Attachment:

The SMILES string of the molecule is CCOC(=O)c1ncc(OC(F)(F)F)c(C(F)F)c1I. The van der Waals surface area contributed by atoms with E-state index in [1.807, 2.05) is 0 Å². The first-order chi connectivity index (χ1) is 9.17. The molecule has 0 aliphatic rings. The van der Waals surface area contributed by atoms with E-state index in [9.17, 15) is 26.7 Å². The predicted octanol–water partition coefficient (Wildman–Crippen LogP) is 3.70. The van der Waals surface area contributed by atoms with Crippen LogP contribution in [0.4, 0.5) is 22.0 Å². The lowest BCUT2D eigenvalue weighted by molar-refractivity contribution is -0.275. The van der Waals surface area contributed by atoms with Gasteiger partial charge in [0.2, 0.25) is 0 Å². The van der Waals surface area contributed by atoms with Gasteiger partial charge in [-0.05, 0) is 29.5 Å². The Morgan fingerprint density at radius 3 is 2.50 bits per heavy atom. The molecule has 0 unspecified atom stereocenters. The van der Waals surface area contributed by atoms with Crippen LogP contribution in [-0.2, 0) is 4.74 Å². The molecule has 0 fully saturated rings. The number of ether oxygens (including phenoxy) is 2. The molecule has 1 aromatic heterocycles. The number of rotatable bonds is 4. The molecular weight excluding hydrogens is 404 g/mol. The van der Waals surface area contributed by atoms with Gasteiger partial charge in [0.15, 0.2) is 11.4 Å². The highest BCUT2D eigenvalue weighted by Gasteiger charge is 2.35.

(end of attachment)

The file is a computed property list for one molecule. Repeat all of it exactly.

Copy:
The SMILES string of the molecule is CCOC(=O)c1ncc(OC(F)(F)F)c(C(F)F)c1I. The van der Waals surface area contributed by atoms with E-state index in [1.807, 2.05) is 0 Å². The first-order chi connectivity index (χ1) is 9.17. The molecule has 0 aliphatic rings. The van der Waals surface area contributed by atoms with E-state index in [9.17, 15) is 26.7 Å². The predicted octanol–water partition coefficient (Wildman–Crippen LogP) is 3.70. The van der Waals surface area contributed by atoms with Crippen LogP contribution in [0.4, 0.5) is 22.0 Å². The lowest BCUT2D eigenvalue weighted by molar-refractivity contribution is -0.275. The van der Waals surface area contributed by atoms with Gasteiger partial charge in [0.2, 0.25) is 0 Å². The van der Waals surface area contributed by atoms with Gasteiger partial charge in [-0.05, 0) is 29.5 Å². The Morgan fingerprint density at radius 3 is 2.50 bits per heavy atom. The molecule has 0 unspecified atom stereocenters. The van der Waals surface area contributed by atoms with Crippen LogP contribution in [-0.2, 0) is 4.74 Å². The molecule has 0 fully saturated rings. The number of ether oxygens (including phenoxy) is 2. The molecule has 1 aromatic heterocycles. The number of rotatable bonds is 4. The molecular weight excluding hydrogens is 404 g/mol. The van der Waals surface area contributed by atoms with Gasteiger partial charge in [0.15, 0.2) is 11.4 Å². The highest BCUT2D eigenvalue weighted by Gasteiger charge is 2.35.